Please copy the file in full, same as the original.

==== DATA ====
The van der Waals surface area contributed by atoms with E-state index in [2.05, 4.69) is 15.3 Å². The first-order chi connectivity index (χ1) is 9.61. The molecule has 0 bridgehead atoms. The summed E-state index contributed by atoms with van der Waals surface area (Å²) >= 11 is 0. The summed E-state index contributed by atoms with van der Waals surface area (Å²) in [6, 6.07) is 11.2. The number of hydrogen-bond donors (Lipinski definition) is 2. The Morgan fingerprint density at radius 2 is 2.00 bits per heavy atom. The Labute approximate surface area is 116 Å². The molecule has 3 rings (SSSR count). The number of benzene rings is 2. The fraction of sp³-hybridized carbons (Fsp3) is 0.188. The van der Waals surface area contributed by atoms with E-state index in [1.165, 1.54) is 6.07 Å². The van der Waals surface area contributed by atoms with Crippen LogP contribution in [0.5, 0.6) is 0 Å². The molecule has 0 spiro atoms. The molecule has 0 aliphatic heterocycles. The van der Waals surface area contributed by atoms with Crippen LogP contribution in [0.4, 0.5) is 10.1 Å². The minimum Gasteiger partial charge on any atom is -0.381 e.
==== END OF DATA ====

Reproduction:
The van der Waals surface area contributed by atoms with E-state index in [2.05, 4.69) is 15.3 Å². The first-order chi connectivity index (χ1) is 9.61. The molecule has 0 bridgehead atoms. The summed E-state index contributed by atoms with van der Waals surface area (Å²) >= 11 is 0. The summed E-state index contributed by atoms with van der Waals surface area (Å²) in [6, 6.07) is 11.2. The number of hydrogen-bond donors (Lipinski definition) is 2. The Morgan fingerprint density at radius 2 is 2.00 bits per heavy atom. The Labute approximate surface area is 116 Å². The molecule has 3 rings (SSSR count). The number of benzene rings is 2. The fraction of sp³-hybridized carbons (Fsp3) is 0.188. The van der Waals surface area contributed by atoms with E-state index in [1.165, 1.54) is 6.07 Å². The van der Waals surface area contributed by atoms with Crippen LogP contribution in [0.5, 0.6) is 0 Å². The molecule has 0 spiro atoms. The molecule has 0 aliphatic heterocycles. The van der Waals surface area contributed by atoms with Crippen LogP contribution in [0.4, 0.5) is 10.1 Å². The minimum Gasteiger partial charge on any atom is -0.381 e.